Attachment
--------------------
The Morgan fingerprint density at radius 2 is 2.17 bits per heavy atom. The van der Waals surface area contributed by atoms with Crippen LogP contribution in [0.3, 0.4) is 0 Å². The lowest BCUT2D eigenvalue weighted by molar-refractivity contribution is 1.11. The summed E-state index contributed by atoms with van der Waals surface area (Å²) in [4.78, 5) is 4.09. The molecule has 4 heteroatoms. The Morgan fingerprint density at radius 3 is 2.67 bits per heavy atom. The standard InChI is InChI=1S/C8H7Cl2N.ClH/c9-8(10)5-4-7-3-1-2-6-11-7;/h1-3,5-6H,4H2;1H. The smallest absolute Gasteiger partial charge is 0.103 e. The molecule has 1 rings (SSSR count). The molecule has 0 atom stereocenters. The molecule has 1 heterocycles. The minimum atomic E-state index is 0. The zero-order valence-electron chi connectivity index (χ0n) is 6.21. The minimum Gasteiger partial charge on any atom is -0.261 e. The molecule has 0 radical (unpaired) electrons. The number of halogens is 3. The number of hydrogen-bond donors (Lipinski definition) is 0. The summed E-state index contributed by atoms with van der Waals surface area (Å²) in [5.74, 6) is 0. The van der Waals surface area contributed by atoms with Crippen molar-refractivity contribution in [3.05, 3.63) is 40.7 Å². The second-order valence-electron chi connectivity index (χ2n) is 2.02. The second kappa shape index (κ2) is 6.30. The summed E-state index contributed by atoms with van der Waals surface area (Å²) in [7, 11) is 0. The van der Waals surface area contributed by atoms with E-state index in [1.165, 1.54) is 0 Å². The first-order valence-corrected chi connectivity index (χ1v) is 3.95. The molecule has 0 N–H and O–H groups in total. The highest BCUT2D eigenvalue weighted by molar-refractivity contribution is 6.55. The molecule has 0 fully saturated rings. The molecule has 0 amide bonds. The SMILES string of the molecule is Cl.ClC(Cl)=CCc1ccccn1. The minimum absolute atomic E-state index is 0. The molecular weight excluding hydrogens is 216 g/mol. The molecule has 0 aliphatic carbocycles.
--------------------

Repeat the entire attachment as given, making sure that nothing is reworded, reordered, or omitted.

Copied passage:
The Morgan fingerprint density at radius 2 is 2.17 bits per heavy atom. The van der Waals surface area contributed by atoms with Crippen LogP contribution in [0.3, 0.4) is 0 Å². The lowest BCUT2D eigenvalue weighted by molar-refractivity contribution is 1.11. The summed E-state index contributed by atoms with van der Waals surface area (Å²) in [4.78, 5) is 4.09. The molecule has 4 heteroatoms. The Morgan fingerprint density at radius 3 is 2.67 bits per heavy atom. The standard InChI is InChI=1S/C8H7Cl2N.ClH/c9-8(10)5-4-7-3-1-2-6-11-7;/h1-3,5-6H,4H2;1H. The smallest absolute Gasteiger partial charge is 0.103 e. The molecule has 1 rings (SSSR count). The molecule has 0 atom stereocenters. The molecule has 1 heterocycles. The minimum atomic E-state index is 0. The zero-order valence-electron chi connectivity index (χ0n) is 6.21. The minimum Gasteiger partial charge on any atom is -0.261 e. The molecule has 0 radical (unpaired) electrons. The number of halogens is 3. The number of hydrogen-bond donors (Lipinski definition) is 0. The summed E-state index contributed by atoms with van der Waals surface area (Å²) in [5.74, 6) is 0. The van der Waals surface area contributed by atoms with Crippen molar-refractivity contribution in [3.05, 3.63) is 40.7 Å². The second-order valence-electron chi connectivity index (χ2n) is 2.02. The second kappa shape index (κ2) is 6.30. The summed E-state index contributed by atoms with van der Waals surface area (Å²) in [7, 11) is 0. The van der Waals surface area contributed by atoms with E-state index in [1.165, 1.54) is 0 Å². The first-order valence-corrected chi connectivity index (χ1v) is 3.95. The molecule has 0 N–H and O–H groups in total. The highest BCUT2D eigenvalue weighted by molar-refractivity contribution is 6.55. The molecule has 0 fully saturated rings. The molecule has 0 amide bonds. The SMILES string of the molecule is Cl.ClC(Cl)=CCc1ccccn1. The minimum absolute atomic E-state index is 0. The molecular weight excluding hydrogens is 216 g/mol. The molecule has 0 aliphatic carbocycles.